The majority of critical receptions continue to read Suddenly Last Summer in psycho-sexual, biographical terms. This reading, however, risks overlooking the extent to which the play offers a concerted aesthetic response to the negative reception of Orpheus Descending. Engaging overtly with the idea of audience, dramatist, and the necessary theatricality of truthful expression, the play further enforces these themes through the overriding structure of a relatively unexplored influence: Euripides’s Bacchae.
As many have had occasion to observe, Williams’s ideal of theatre was informed by an unabashedly Romantic sensibility, where theatre resists realist representation, encourages metaphorical readings, and aspires to the condition of myth.4 In his foreword to Sweet Bird of Youth, Williams himself declared that “there is something much bigger in life and death than we have become aware of (or adequately recorded in our living and dying)” (7). This statement resonates with Catharine’s claim in Suddenly Last Summer: “I DIDN’T invent it. I know it’s a hideous story but it’s a true story of our time and the world we live in” (382). As Gerald Berkowitz notes, Williams consequently created settings “defined, theatrically or symbolically, as being someplace else, a spot cut off from the rest of the universe.” This theatre would force the audience “to accept its natives as norms, while we . . . are the outsiders and misfits” (713).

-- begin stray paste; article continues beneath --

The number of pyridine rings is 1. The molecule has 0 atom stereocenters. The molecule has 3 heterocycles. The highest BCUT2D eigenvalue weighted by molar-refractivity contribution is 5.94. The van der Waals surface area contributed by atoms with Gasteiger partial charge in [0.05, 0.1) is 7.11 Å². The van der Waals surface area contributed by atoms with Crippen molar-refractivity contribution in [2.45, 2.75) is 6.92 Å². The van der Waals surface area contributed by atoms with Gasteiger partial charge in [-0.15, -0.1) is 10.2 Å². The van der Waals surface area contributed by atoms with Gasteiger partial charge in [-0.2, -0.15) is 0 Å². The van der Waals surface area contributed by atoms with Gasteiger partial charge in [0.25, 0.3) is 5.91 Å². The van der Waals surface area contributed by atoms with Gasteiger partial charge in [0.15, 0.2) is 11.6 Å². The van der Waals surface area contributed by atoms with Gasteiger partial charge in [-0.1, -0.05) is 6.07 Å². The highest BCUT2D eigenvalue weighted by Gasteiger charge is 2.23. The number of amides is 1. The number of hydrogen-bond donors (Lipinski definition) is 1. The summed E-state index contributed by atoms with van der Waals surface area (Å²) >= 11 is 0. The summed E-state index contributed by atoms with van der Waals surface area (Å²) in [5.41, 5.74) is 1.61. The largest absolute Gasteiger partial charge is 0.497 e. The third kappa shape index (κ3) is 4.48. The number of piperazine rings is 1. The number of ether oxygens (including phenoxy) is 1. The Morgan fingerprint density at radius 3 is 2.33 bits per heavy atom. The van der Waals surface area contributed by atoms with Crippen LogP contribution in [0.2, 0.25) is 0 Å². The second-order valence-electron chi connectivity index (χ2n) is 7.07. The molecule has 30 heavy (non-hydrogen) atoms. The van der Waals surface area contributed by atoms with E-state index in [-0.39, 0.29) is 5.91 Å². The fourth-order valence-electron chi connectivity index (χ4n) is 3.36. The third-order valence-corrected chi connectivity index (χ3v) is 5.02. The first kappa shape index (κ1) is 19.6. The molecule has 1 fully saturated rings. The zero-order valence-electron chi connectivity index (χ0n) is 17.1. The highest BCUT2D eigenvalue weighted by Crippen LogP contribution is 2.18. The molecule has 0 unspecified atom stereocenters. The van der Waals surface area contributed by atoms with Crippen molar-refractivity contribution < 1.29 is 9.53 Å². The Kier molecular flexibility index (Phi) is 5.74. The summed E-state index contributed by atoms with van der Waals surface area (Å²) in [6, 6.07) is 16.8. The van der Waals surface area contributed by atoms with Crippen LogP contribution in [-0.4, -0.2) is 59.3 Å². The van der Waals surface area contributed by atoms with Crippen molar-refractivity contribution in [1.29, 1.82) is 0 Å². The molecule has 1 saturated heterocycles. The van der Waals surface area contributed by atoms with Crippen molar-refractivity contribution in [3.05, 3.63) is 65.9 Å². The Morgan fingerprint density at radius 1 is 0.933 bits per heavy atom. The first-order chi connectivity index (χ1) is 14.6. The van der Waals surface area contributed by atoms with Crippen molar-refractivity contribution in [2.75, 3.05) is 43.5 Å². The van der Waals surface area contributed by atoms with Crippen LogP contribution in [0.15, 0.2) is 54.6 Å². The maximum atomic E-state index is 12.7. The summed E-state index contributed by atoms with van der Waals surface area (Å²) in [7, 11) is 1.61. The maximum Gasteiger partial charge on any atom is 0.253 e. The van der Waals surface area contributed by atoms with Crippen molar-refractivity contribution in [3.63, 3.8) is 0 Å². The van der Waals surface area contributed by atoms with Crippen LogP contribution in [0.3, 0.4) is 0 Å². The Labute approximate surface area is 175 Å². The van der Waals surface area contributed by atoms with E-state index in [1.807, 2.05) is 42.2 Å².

According to Williams, he had diverged most clearly from this aesthetic in Orpheus Descending. He had come closest to “writing directly” about “what goes on in certain parts of the country”: “I am always an oblique writer, if I can be; I want to be allusive; I don’t want to be one of these people who hit the nail on the head all the time” (qtd. in Wager 128, 129). In his next play, however, Williams offered an implicit corrective to the previous work, promising a “nonrealistic” play (Ross 52). Objecting to the film adaptation of Suddenly Last Summer, which had offered a literal depiction of the events narrated in the play, he declared, “the play was an allegory, and consisted mainly of two monologues” (Grauerholz 304). As a result, “when you began to see Mrs. Venable, and it became so realistic . . . it was a travesty. It was about how people devour each other in an allegorical sense” (Grauerholz 304). Similarly, he observed, “I was so offended by the literal approach because the play was metaphorical; it was a sort of poem, I thought” (Brown 27).